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Financial Crimes Enforcement Network; Repeal of the Final Rule and Withdrawal of the Finding of Primary Money Laundering Concern Against VEF Banka

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Information about this document as published in the Federal Register.

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Financial Crimes Enforcement Network (“FinCEN”), Treasury.


Final rule.


This document repeals FinCEN's final rule, “Imposition of Special Measure Against VEF Banka” of July 13, 2006, and withdraws the finding of VEF Banka as a Financial Institution of Primary Money Laundering Concern of April 26, 2005, issued pursuant to 31 U.S.C. 5318A of the Bank Secrecy Act (the “BSA”).


Effective Date: August 1, 2011.

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Regulatory Policy and Programs Division, Financial Crimes Enforcement Network, (800) 949-2732 and select Option 1.

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I. Background

A. Statutory Provisions

On October 26, 2001, the President signed into law the Uniting and Strengthening America by Providing Appropriate Tools Required to Intercept and Obstruct Terrorism Act of 2001, Public Law 107-56 (“USA PATRIOT Act”). Title III of the USA PATRIOT Act amends the anti-money laundering provisions of the BSA, codified at 12 U.S.C. 1829b, 12 U.S.C. 1951-1959, and 31 U.S.C. 5311-5314 and 5316-5332, to promote the prevention, detection, and prosecution of money laundering and the financing of terrorism. Regulations implementing the BSA appear at 31 CFR Chapter X.[1] The authority of the Secretary of the Treasury (the “Secretary”) to administer the BSA and its implementing regulations has been delegated to the Director of the Financial Crimes Enforcement Network.[2]

Section 311 of the USA PATRIOT Act (“section 311”) added Section 5318A to the BSA, granting the Secretary the authority, upon finding that reasonable grounds exist for concluding that a foreign jurisdiction, foreign financial institution, class of international transactions, or type of account is of “primary money laundering concern,” to require domestic financial institutions and domestic financial agencies to take certain “special measures” against the primary money laundering concern.[3]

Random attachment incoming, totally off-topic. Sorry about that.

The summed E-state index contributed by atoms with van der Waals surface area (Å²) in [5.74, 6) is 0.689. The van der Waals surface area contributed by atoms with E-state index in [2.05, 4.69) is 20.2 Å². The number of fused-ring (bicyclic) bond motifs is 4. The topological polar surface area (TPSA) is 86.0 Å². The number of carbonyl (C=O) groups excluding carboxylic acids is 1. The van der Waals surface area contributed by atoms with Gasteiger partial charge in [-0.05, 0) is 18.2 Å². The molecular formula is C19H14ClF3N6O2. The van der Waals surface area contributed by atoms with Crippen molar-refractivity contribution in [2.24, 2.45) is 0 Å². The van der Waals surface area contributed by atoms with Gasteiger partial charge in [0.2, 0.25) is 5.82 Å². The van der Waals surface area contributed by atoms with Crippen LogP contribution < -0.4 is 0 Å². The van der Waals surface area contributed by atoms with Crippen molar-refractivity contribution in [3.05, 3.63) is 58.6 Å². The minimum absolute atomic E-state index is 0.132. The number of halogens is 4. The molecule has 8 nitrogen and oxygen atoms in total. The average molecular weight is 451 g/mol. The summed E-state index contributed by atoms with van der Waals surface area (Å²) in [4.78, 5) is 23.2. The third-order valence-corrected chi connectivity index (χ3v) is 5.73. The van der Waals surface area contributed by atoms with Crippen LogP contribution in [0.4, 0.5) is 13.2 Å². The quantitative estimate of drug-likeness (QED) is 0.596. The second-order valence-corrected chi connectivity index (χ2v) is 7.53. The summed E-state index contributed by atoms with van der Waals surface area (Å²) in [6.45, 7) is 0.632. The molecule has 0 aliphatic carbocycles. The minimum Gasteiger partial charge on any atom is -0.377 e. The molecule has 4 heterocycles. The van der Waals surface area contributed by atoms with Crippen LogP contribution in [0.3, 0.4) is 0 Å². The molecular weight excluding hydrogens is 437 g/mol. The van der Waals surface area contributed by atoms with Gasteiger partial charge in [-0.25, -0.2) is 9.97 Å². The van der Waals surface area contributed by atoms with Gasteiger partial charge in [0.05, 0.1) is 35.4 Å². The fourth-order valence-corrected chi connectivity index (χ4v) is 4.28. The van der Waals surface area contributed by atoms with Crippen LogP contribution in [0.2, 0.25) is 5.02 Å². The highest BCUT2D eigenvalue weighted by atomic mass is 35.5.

Taken as a whole, Section 5318A provides the Secretary with a range of options that can be adapted to target specific money laundering and terrorist financing concerns most effectively. These options provide the authority to bring additional and useful pressure on those jurisdictions and institutions that pose money-laundering threats and the ability to take steps to protect the U.S. financial system. Through the imposition of various special measures, FinCEN can: gain more information about the concerned jurisdictions, financial institutions, transactions, and accounts; monitor more effectively the respective jurisdictions, financial institutions, transactions, and accounts; and, ultimately, protect U.S. financial institutions from involvement with jurisdictions, financial institutions, transactions, or accounts that pose a money laundering concern.

B. VEF Banka

At the time of issuance of the final rule on July 13, 2006, VEF Banka was headquartered in Riga, Latvia. VEF Banka was one of the smallest of Latvia's 23 banks, and, in 2004, was reported to have approximately $80 million in assets and 87 employees. Total assets for the bank, as of June 30, 2005, were 27.3 million LATS, equivalent to approximately $47.4 million. VEF Banka had one subsidiary, Veiksmes līzings, which offered financial leasing and factoring services. In addition to its headquarters in Riga, VEF Banka had one branch in Riga and one representative office in the Czech Republic. VEF Banka offered corporate and private banking services, issued credit cards for non-Latvians, and provided currency exchange through Internet banking services (i.e., virtual currencies). In addition, according to its financial statements, VEF Banka maintained correspondent accounts in countries worldwide, but reported none in the United States at the time of the final rule.

II. The Finding, Final Rule, and Subsequent Developments

A. The Finding and Final Rule